Image Map Image Map
Page 1 of 2 12 LastLast
Results 1 to 10 of 11

Thread: PSU problems

  1. #1
    Join Date
    May 2018
    Location
    Lancashire
    Posts
    494
    Blog Entries
    13

    Default PSU problems

    This might be wishful thinking but,

    I have the PSU and card frame from an Intel iSBC 635. It powers up fine and the CPU card starts up and gives a green light. All voltages are nominal with reference to 0V, but

    There is a very large AC voltage between every DC supply and earth. First noticed when I was checking the Tx pin of the console serial connection and found a 50Hz AC signal of >100V instead of the 5v DC I expected.

    The output is obviously floating and my Oscilloscope is high impedance referenced to earth, but if I put my Fluke on it, I get 47V RMS between the +5 V connector and earth. My knowledge of PSUs is ok, but I have never seen such a large difference and not really happy to plug the RS-232 connector into my PC ! and normally I would have circuit diagrams and specs.

    The PSU is an Xentec 980298 but I can't find a circuit diagram anywhere. The Intel manual "Intel iSBC 635 Power Supply Hardware Reference Manual, Order No. 9800298" does not seem to be on the net, anyone have a copy ? or ideas.
    Current fleet
    TRS80 Model 4 - BBC B - Tatung Einstein - PCW9512 - PET 3032 - C64 - ZX81 - Spectrum 48K - Amiga A500 - VAX 3100,3300,4000VLC & 4000 Model 96 - Apple II europlus - Apple iMAC G3. Sharp MZ-80K. - DEC Micro PDP 11/73 - IBM 5160 XT - Multibus 286/10.

  2. #2
    Join Date
    May 2018
    Location
    Lancashire
    Posts
    494
    Blog Entries
    13

    Default

    Hum

    Looks like there is no connection between 0V and earth and the supply is truly isolated. Being industrial, that's maybe not totally surprising.

    Think I need to jumper between 0V and earth.
    Current fleet
    TRS80 Model 4 - BBC B - Tatung Einstein - PCW9512 - PET 3032 - C64 - ZX81 - Spectrum 48K - Amiga A500 - VAX 3100,3300,4000VLC & 4000 Model 96 - Apple II europlus - Apple iMAC G3. Sharp MZ-80K. - DEC Micro PDP 11/73 - IBM 5160 XT - Multibus 286/10.

  3. #3

    Default

    It is not necessarily needed. It depends on what you connect to it and what the impedance of the signal is. You might try shunting the 0 V rail, to ground, with a capacitor of say 1 or 10 nF and then measure the voltage.
    Typically digital stuff should have a real ground some place. If you are connecting to something on the same circuit, connecting to local ground is fine. If it is connected to a long wire to some remote location, only one end should be grounded.
    Dwight

  4. #4
    Join Date
    May 2018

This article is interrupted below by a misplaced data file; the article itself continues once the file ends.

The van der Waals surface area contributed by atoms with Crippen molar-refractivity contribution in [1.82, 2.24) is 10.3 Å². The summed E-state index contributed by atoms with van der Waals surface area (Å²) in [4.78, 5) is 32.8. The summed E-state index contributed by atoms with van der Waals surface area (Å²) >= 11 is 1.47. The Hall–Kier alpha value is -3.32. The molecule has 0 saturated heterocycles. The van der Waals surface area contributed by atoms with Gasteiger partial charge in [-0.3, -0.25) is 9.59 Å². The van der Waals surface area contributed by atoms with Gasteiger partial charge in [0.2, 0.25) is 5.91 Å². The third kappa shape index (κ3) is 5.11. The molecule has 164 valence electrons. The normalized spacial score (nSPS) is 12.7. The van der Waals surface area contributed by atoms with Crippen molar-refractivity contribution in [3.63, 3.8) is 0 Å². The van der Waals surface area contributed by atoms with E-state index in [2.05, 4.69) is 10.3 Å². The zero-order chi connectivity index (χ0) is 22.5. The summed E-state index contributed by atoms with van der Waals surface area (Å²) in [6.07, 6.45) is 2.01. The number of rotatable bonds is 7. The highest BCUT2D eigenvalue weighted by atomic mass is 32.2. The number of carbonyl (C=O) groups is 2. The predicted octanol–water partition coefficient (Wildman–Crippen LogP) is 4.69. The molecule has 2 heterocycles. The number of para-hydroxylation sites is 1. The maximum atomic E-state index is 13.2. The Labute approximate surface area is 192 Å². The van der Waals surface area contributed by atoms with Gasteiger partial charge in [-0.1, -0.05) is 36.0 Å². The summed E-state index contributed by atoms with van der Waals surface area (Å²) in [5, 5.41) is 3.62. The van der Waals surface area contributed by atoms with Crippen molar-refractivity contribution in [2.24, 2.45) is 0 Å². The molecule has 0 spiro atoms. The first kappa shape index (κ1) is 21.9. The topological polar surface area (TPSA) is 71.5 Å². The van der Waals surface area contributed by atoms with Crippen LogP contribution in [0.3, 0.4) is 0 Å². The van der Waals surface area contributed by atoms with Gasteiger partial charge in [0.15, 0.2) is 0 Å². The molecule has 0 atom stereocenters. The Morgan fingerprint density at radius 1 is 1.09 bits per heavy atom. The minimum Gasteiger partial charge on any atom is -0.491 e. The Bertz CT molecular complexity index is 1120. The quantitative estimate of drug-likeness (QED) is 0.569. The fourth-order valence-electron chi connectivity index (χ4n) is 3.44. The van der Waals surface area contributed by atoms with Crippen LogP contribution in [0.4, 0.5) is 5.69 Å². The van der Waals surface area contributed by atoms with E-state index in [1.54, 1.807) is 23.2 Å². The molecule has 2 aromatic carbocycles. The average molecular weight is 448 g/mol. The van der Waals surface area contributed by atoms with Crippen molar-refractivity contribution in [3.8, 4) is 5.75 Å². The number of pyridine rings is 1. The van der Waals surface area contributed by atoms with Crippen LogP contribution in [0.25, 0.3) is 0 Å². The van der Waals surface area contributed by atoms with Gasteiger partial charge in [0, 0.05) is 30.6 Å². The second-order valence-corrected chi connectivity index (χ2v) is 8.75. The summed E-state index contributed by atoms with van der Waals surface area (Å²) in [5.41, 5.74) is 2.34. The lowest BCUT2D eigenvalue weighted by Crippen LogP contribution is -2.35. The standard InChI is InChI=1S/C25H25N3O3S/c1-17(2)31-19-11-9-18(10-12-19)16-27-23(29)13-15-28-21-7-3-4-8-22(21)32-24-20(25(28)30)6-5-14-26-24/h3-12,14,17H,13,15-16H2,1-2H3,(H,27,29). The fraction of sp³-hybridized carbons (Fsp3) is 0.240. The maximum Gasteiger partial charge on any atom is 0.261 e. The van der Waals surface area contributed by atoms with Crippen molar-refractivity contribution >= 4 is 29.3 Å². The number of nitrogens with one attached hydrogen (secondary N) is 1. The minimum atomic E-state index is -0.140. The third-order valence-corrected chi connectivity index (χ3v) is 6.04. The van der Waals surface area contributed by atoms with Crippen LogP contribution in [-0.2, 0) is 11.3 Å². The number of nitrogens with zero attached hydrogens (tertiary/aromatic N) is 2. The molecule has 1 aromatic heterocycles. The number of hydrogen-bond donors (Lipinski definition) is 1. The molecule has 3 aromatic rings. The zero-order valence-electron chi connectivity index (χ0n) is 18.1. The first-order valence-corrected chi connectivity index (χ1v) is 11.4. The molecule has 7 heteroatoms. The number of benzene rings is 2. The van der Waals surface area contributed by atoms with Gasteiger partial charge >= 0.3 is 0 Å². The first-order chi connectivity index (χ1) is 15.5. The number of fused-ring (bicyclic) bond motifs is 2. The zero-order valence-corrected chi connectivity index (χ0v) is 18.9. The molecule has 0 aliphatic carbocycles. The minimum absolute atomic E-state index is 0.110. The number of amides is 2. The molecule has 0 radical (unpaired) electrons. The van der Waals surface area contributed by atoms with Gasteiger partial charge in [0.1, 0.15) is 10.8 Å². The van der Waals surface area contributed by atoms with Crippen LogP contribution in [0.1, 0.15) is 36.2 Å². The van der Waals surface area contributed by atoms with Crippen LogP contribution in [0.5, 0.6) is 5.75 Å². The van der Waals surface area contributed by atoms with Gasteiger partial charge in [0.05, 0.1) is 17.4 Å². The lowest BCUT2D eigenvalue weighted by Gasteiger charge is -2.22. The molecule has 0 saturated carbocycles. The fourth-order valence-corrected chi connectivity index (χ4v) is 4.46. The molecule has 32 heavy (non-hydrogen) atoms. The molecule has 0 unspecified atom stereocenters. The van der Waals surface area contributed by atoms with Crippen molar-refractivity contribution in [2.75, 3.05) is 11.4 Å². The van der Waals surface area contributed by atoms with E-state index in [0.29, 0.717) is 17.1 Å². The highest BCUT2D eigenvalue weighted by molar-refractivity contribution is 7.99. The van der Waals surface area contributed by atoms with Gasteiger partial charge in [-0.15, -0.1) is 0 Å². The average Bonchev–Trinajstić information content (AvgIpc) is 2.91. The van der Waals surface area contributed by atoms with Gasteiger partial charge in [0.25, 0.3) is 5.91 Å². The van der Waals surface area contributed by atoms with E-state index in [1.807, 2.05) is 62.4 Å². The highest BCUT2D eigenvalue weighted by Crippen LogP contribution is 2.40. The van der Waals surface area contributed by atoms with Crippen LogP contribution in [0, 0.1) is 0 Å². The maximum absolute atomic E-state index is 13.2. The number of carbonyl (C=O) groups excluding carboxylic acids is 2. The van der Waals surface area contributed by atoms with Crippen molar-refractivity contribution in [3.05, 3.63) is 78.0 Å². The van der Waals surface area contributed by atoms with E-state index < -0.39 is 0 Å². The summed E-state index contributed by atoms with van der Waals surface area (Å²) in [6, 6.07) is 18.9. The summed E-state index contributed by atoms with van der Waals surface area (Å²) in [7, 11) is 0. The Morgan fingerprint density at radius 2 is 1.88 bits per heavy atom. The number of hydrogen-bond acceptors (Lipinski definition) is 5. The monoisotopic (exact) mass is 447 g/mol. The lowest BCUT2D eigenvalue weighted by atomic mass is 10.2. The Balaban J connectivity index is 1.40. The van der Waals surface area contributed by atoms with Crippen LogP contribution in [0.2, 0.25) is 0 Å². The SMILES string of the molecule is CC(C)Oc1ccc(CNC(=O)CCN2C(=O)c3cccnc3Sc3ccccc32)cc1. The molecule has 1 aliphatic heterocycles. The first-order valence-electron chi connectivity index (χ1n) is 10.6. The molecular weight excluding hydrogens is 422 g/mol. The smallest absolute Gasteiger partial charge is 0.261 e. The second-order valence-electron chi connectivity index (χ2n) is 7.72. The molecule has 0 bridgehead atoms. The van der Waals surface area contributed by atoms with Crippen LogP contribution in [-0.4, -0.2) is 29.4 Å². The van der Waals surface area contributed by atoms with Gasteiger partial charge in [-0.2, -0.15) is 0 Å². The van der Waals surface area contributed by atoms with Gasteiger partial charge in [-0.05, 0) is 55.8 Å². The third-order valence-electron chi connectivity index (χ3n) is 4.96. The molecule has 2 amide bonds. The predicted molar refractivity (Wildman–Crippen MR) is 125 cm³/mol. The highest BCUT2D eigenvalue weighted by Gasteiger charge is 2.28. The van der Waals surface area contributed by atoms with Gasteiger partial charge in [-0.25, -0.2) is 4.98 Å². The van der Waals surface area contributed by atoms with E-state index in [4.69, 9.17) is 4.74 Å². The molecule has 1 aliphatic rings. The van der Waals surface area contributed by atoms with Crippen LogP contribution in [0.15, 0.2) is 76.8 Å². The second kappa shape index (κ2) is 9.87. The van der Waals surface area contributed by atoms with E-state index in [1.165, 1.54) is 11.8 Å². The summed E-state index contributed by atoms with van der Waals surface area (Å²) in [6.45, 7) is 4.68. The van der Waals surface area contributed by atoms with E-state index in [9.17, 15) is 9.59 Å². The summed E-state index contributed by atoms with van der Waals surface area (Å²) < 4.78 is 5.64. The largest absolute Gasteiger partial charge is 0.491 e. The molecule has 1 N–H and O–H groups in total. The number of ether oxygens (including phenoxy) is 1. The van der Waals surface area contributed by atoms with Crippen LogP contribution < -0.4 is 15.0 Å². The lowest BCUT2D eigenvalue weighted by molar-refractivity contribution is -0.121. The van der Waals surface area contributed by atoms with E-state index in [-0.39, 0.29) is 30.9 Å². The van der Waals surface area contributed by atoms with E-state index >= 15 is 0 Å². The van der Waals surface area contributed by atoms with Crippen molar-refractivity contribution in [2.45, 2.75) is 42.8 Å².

Location
    Lancashire
    Posts
    494
    Blog Entries
    13

    Default

    Thanks Dwight, was just jumpy after seeing almost 300V peak to peak on the Tx line of my serial port !

    Earth free stuff always caused me headaches at work, then other parts of the station have two different earths. I think I will connect 0V to ground as everything will be in the same room but via a cap. Electricity is strange stuff. Remember we had a scaffold pole melt once just because it was adjacent to the generator transformer and managed to pickup some real voltage and power.
    Current fleet
    TRS80 Model 4 - BBC B - Tatung Einstein - PCW9512 - PET 3032 - C64 - ZX81 - Spectrum 48K - Amiga A500 - VAX 3100,3300,4000VLC & 4000 Model 96 - Apple II europlus - Apple iMAC G3. Sharp MZ-80K. - DEC Micro PDP 11/73 - IBM 5160 XT - Multibus 286/10.

  5. #5

    Default

    Audio stuff is most sensitive to ground loops. Several artist have been killed because they didn't follow the single point ground rules and had too many ground pins cut on their equipment. You always want one ground reference someplace.
    Grounding issues can blow up stuff in areas with a lot of lightning. The ground shifts are usually not that great but have a lot of current. Two grounds being off by 50Volts for a few micro seconds with 100's of amps can blow out stuff that had grounds connected at both ends.
    Dwight

  6. #6
    Join Date
    May 2018
    Location
    Lancashire
    Posts
    494
    Blog Entries
    13

    Default

    Lightning !

    We had a strike at our cooling water pump house and we lost random bits of kit throughout the station, spread over a couple of miles.
    Current fleet
    TRS80 Model 4 - BBC B - Tatung Einstein - PCW9512 - PET 3032 - C64 - ZX81 - Spectrum 48K - Amiga A500 - VAX 3100,3300,4000VLC & 4000 Model 96 - Apple II europlus - Apple iMAC G3. Sharp MZ-80K. - DEC Micro PDP 11/73 - IBM 5160 XT - Multibus 286/10.

  7. #7

    Default